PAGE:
Looking forward, I would make the following observations about futures markets: What remains unalterable is that hedging activities in risk management will flow to the marketplace that is the most liquid. Second, the world today demands disclosure and transparency, whether in the execution process or in its book-keeping. Third, market participants will gravitate to the market that provides financially secure clearing and settlement procedures. Finally, the market providing the widest distribution network together with the most functional and efficient technology at the lowest cost will be the most attractive. In other words, global electronic distribution of market instruments coupled with technological competence will rule the day.

However, technology alone will not be enough to persevere in the 21st Century. Innovation is the key. Finance is after all a dynamic science. The pace of change has accelerated exponentially and the distinctions between types of markets are vanishing. Strategies pertaining to equity, debt, indexing, foreign exchange, futures, forwards, options, swaps, and cash, are all interdependent and interchangeable. The digital age has unbundled all manner of risk and is capable of repackaging it in any form the customer wants at the moment he wants it. Customized strategies and customized instruments of trade are today’s soup du jour. Thus, the days of narrow-based niche market capabilities are limited. The futures exchange of tomorrow must be able to provide comprehensive risk management in every sense of the word.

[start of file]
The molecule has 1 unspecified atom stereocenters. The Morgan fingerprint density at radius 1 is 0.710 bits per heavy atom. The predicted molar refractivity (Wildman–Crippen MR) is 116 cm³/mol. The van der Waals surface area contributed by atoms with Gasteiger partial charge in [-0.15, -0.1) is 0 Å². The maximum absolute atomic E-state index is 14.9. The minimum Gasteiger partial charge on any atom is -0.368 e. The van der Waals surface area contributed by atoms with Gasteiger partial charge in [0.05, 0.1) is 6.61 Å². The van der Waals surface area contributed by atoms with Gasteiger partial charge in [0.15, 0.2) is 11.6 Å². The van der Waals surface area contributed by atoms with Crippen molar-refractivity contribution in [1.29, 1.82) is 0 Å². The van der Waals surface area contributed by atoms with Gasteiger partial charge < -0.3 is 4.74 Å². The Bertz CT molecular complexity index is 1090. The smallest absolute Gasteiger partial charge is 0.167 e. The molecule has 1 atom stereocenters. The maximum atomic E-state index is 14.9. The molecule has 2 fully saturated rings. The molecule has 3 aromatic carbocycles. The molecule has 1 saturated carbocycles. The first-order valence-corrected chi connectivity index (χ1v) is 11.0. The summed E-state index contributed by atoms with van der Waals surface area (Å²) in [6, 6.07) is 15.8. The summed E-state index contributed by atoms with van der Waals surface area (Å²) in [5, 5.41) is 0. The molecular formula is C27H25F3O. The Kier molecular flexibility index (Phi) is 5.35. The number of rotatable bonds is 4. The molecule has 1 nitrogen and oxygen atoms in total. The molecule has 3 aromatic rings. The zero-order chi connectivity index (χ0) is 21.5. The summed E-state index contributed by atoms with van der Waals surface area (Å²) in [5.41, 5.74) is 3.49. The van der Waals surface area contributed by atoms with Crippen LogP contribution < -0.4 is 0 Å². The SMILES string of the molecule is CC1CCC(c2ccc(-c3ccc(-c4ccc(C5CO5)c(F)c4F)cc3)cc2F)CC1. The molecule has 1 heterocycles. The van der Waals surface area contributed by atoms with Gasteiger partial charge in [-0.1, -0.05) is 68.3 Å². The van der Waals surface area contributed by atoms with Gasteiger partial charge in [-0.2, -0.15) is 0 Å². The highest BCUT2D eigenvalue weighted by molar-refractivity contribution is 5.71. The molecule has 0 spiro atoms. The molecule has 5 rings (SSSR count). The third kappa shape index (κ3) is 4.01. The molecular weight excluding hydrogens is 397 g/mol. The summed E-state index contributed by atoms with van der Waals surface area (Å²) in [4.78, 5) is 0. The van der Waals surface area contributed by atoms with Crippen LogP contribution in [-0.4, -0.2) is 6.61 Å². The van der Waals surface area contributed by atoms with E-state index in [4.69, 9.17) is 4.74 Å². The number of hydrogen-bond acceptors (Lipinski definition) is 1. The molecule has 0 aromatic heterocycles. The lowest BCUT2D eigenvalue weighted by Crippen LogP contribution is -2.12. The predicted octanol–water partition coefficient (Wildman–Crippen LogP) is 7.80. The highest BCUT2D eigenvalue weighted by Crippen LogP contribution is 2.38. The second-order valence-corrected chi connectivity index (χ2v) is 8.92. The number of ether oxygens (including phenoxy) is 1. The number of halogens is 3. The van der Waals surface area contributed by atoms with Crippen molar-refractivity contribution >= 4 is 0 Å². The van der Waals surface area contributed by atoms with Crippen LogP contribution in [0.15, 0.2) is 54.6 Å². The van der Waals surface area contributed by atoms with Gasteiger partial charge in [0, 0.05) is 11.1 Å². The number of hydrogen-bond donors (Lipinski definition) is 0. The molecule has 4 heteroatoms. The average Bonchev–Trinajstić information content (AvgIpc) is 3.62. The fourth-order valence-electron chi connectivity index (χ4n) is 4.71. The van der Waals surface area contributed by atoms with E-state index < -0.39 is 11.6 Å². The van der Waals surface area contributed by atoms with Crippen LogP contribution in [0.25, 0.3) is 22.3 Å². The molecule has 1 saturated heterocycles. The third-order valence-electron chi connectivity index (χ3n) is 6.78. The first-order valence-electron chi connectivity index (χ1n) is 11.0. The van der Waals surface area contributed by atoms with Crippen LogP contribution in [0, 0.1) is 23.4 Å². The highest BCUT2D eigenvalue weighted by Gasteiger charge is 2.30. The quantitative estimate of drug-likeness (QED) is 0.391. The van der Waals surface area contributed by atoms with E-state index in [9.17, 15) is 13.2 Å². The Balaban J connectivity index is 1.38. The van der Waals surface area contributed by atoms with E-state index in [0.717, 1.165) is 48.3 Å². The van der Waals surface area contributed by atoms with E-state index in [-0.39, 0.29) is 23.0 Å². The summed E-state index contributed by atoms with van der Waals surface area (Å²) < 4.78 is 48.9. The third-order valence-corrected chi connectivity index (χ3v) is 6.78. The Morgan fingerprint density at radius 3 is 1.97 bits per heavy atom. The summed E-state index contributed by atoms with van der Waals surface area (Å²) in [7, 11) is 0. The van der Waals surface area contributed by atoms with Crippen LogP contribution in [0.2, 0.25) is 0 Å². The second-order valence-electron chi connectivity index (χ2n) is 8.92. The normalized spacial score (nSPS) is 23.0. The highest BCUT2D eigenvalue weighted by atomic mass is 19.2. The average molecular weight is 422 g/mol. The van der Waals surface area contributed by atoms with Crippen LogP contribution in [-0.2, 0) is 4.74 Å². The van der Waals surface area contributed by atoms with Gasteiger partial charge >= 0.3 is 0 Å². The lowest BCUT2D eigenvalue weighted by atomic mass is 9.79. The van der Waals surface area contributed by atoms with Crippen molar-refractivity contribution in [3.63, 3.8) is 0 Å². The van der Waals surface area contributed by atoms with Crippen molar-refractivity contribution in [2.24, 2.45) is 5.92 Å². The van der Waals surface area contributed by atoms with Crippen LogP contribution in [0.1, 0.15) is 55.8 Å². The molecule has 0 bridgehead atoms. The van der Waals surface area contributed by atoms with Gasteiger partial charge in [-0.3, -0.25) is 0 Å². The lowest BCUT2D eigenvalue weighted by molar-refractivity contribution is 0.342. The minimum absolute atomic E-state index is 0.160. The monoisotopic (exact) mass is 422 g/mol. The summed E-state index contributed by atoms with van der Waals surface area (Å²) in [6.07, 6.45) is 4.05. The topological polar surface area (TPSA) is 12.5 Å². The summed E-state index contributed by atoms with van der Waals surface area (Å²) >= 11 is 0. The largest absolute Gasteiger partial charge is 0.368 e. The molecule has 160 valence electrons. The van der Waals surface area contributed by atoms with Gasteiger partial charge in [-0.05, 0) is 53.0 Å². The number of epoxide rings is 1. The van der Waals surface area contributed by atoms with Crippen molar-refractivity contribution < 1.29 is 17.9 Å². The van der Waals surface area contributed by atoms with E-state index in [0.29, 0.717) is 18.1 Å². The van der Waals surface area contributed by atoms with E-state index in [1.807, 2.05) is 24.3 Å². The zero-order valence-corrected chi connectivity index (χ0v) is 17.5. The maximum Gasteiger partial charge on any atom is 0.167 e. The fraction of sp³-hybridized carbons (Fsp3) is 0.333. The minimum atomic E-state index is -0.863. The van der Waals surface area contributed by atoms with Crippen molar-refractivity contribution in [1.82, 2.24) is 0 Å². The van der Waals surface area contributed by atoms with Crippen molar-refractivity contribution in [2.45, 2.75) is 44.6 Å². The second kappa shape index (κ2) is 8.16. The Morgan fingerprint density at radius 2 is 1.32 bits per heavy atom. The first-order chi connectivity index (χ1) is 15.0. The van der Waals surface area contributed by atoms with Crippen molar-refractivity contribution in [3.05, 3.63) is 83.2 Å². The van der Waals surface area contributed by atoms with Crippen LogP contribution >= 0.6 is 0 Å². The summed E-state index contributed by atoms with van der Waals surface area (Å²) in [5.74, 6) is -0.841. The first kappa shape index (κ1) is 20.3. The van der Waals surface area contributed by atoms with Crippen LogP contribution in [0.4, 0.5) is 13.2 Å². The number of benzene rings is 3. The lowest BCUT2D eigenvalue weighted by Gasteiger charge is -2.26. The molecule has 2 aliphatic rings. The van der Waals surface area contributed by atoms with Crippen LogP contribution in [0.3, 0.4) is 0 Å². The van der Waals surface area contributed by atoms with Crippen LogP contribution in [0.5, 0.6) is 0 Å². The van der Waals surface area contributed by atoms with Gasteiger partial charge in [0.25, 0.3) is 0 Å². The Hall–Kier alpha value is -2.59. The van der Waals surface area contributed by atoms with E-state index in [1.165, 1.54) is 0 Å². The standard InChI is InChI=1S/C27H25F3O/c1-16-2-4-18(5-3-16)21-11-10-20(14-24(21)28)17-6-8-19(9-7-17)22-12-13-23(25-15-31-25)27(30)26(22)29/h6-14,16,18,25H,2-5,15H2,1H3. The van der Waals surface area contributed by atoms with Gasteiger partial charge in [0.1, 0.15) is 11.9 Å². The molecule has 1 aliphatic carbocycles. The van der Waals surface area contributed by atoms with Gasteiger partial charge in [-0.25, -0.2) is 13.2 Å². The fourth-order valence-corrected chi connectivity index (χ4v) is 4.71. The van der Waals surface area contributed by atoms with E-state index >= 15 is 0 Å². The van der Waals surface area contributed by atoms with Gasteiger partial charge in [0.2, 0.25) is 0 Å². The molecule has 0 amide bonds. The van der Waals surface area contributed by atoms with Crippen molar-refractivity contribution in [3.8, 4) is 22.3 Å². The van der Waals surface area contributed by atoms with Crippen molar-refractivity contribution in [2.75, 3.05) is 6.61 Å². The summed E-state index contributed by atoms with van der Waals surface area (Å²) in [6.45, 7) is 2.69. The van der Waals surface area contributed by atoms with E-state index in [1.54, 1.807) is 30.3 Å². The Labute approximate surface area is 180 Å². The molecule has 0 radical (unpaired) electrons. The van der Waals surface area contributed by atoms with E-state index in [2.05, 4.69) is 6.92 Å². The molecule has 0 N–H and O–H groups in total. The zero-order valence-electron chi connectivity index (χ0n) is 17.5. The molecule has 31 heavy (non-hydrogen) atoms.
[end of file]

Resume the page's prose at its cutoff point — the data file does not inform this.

Some exchanges and many electronic communication networks, so-called ECN’s who were not up to the above requirements have already vanished, others are being thrust to the side-lines. For those who survive there is bound to be massive consolidation. While there may always be regional exchanges serving a local clientele, they will be irrelevant unless they are tied to a global network. There is also little doubt that the ongoing trend of blurring distinctions between the instruments of futures and securities is continuing. The recent Joint Venture in single stock futures between the CME, CBOT and CBOE is a giant step in that direction.

It cannot be over-emphasized: Transformation in information technology created a world economy. It will continue to foster more globalization, greater interdependence, instantaneous informational flows, immediate recognition of financial risks and opportunities, continuous access to markets of choice, more sophisticated techniques, new innovations, and intensified competition. These are the unalterable trends of the future. As a consequence, the management of risk will remain at the core of every prudent financial strategy__a reality that will continue to have the greatest impact on the use and expansion of futures, options and derivatives markets, global and around-the-clock.